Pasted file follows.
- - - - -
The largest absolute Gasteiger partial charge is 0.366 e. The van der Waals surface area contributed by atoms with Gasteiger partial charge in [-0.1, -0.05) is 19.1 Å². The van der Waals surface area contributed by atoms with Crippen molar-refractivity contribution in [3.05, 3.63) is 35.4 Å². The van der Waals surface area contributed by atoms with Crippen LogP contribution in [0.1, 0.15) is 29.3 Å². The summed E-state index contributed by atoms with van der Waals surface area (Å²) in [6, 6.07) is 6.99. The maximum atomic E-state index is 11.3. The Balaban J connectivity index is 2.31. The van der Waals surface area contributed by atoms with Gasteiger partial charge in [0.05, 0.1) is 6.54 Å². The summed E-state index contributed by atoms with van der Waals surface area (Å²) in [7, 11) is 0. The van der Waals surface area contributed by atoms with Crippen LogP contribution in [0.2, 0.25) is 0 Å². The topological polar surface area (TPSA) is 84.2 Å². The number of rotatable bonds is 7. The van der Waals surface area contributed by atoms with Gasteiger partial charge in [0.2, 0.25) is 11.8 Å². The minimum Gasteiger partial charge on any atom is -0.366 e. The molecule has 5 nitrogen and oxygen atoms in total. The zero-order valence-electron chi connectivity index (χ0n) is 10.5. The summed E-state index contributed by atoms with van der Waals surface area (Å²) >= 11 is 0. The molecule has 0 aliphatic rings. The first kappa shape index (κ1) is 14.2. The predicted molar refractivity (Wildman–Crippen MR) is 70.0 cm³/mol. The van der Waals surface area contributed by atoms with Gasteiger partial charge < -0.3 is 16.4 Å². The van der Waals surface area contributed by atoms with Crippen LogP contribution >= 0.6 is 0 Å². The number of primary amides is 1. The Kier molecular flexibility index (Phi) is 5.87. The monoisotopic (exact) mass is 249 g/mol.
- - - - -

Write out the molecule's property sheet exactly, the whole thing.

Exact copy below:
The largest absolute Gasteiger partial charge is 0.366 e. The van der Waals surface area contributed by atoms with Gasteiger partial charge in [-0.1, -0.05) is 19.1 Å². The van der Waals surface area contributed by atoms with Crippen molar-refractivity contribution in [3.05, 3.63) is 35.4 Å². The van der Waals surface area contributed by atoms with Crippen LogP contribution in [0.1, 0.15) is 29.3 Å². The summed E-state index contributed by atoms with van der Waals surface area (Å²) in [6, 6.07) is 6.99. The maximum atomic E-state index is 11.3. The Balaban J connectivity index is 2.31. The van der Waals surface area contributed by atoms with Gasteiger partial charge in [0.05, 0.1) is 6.54 Å². The summed E-state index contributed by atoms with van der Waals surface area (Å²) in [7, 11) is 0. The van der Waals surface area contributed by atoms with Crippen LogP contribution in [0.2, 0.25) is 0 Å². The topological polar surface area (TPSA) is 84.2 Å². The number of rotatable bonds is 7. The van der Waals surface area contributed by atoms with Gasteiger partial charge in [0.2, 0.25) is 11.8 Å². The minimum Gasteiger partial charge on any atom is -0.366 e. The molecule has 5 nitrogen and oxygen atoms in total. The zero-order valence-electron chi connectivity index (χ0n) is 10.5. The summed E-state index contributed by atoms with van der Waals surface area (Å²) >= 11 is 0. The molecule has 0 aliphatic rings. The first kappa shape index (κ1) is 14.2. The predicted molar refractivity (Wildman–Crippen MR) is 70.0 cm³/mol. The van der Waals surface area contributed by atoms with Gasteiger partial charge < -0.3 is 16.4 Å². The van der Waals surface area contributed by atoms with Crippen LogP contribution >= 0.6 is 0 Å². The number of primary amides is 1. The Kier molecular flexibility index (Phi) is 5.87. The monoisotopic (exact) mass is 249 g/mol.